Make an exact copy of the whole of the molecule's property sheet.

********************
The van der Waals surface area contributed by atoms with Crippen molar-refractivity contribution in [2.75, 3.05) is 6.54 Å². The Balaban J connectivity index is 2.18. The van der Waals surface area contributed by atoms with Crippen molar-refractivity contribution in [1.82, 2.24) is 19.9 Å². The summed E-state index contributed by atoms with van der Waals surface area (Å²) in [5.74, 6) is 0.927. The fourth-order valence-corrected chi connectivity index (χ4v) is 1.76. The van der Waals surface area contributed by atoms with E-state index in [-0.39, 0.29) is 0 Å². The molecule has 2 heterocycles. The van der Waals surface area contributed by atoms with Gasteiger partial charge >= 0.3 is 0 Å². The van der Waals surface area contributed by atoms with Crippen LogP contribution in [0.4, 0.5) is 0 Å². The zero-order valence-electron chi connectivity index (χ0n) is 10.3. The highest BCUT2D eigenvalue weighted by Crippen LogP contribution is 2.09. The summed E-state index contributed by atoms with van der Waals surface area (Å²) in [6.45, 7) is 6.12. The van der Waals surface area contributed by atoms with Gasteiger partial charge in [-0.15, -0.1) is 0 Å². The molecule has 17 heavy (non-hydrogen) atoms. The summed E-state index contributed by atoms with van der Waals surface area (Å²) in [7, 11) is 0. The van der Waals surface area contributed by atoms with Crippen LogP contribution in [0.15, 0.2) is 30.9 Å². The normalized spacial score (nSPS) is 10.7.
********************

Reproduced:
The van der Waals surface area contributed by atoms with Crippen molar-refractivity contribution in [2.75, 3.05) is 6.54 Å². The Balaban J connectivity index is 2.18. The van der Waals surface area contributed by atoms with Crippen molar-refractivity contribution in [1.82, 2.24) is 19.9 Å². The summed E-state index contributed by atoms with van der Waals surface area (Å²) in [5.74, 6) is 0.927. The fourth-order valence-corrected chi connectivity index (χ4v) is 1.76. The van der Waals surface area contributed by atoms with E-state index in [-0.39, 0.29) is 0 Å². The molecule has 2 heterocycles. The van der Waals surface area contributed by atoms with Gasteiger partial charge >= 0.3 is 0 Å². The van der Waals surface area contributed by atoms with Crippen LogP contribution in [0.4, 0.5) is 0 Å². The zero-order valence-electron chi connectivity index (χ0n) is 10.3. The highest BCUT2D eigenvalue weighted by Crippen LogP contribution is 2.09. The summed E-state index contributed by atoms with van der Waals surface area (Å²) in [6.45, 7) is 6.12. The van der Waals surface area contributed by atoms with Gasteiger partial charge in [-0.15, -0.1) is 0 Å². The molecule has 17 heavy (non-hydrogen) atoms. The summed E-state index contributed by atoms with van der Waals surface area (Å²) in [7, 11) is 0. The van der Waals surface area contributed by atoms with Crippen LogP contribution in [0.15, 0.2) is 30.9 Å². The normalized spacial score (nSPS) is 10.7.